In this edition of “Ask an Expert,” Nick Ziech-Lopez and India Waters speak with Phrasee’s CEO, Parry Malm, on the beginnings of marketing and how AI influences creative content today. You can listen to the full interview on the IN Gear Podcast!
Read more below to see how the crew dives into the evolution of the email subject line, the place it has in the marketer’s toolkit, and how he turned it into Phrasee today.
The Right Person, The Right Message, The Right Time
Parry: “You know, we’d send out millions of emails to millions of people and I’d have my team test out a bunch of stuff to see what works. It was always a sort of intellectual problem of mine where I wanted to build a model that could predict what to test out and then learn from those test results.”
He found himself talking to marketers everyday and they’d often ask, “What makes a good subject line?”
Parry: “The first time I heard it, I’m like, ugh, just try out a bunch of stuff and see what works. Then, I kept on getting asked it over and over and over.”
So he figured, everybody is asking this, but there’s literally like no products on the market, I can create one with a guy he studied computer science with in Canada.
Parry: “It all started with a few pints in Camden Town in London, and by the fifth or sixth beer, we had a business.”
“So what Phrasee effectively does is we generate an optimized language that brands use in their online marketing campaigns to turn earned clicks into customers.”
Nick: “I would say nearly every listener will have been affected by Phrasee in some way.”
India: “Yeah, I love getting influenced by something, through an email or however I like when I’m looking for something to buy, I just talk to my phone and I get an ad. It is amazing.”
Nick: “Can you tell us a little bit about how the product has changed over time? Things that have worked, things that haven’t worked or, particularly, how you got to where you are as an evolving product platform today?”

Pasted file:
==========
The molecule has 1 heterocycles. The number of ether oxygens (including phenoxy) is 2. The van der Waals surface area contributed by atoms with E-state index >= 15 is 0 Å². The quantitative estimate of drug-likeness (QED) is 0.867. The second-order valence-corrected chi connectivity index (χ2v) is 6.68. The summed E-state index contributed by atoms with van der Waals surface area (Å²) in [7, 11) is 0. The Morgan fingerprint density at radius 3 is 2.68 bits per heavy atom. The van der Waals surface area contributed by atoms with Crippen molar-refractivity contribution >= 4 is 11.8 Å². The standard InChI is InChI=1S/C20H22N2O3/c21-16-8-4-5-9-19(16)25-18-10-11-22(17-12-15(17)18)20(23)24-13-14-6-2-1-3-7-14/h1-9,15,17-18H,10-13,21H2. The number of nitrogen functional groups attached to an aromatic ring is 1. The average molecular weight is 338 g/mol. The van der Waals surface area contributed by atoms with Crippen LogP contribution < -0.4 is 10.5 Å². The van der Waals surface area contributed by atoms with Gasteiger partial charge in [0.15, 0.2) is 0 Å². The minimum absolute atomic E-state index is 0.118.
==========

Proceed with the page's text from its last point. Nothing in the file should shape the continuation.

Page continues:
Parry: “The best way to think about Phrasee is, we’ve got what we call a ‘Phrasee Brain,’ and, there are three composite parts to it.
- The ability to generate a fluent human-sounding language in a subject line. What gets more clicks?
- Deep Learning Engine, which is performance ranking for input of various language with predicted outputs
- Optimizing the Experimentation Methodology for subject lines, which explores split testing and reactions to these subject lines
At Phrasee, we are continuously testing out AI and offside filters that are keeping the subject lines as close to realization as possible.”
Cultivating Company Culture
Nick: “How would you define Phrasee’s company culture?”
Parry: “So we recently did an exercise to talk about this. I’m not a big fan of defining our values. But we came up with big ideas, fast, and fun. Because I really like the people at Phrasee; they tend to be rather ambitious folk, and they joined Phrasee because they’re excited about doing something different. There’s no pure-play technology that compares with Phrasee that hits all three of those facets.
So, people who join Phrasee, they need to have the belief in those big ideas; they need to come up with the next big idea themselves, and then do things fast. I’m just fundamentally impatient. Maybe that’s why I’ve gone down this career path? But why do tomorrow what you can do right now, you know? But then ultimately it’s about having fun.”
What is amazing is that last year everyone at Phrasee was able to take a salary cut instead of taking layoffs, with all of the employees unanimously agreeing to a salary cut in order to save everyone at the company. This in turn captured really amazing dividends for Phrasee as a company, ending up with employees getting their salaries back plus 20% due to the upturn in business and hard work.
India: “Do you ever ask any weird questions during an interview process?”
Parry: “So, I understand how interviews need to happen. But I just think the entire process is inefficient and raw with unconscious bias. The general rule is Phrasee has a one-in-a-hundred asshole policy, and unfortunately, that rule is already taken by me. I would much rather hire somebody who’s enthusiastic but needs a bit of training than somebody who doesn’t need any training but is a wet blanket.”
At Phrasee, the motto is “Say It Better,” which you can see Parry Malm absolutely did in his conversation with Nick Ziech-Lopez and India Waters. Listen to the full podcast here, and prepare to laugh!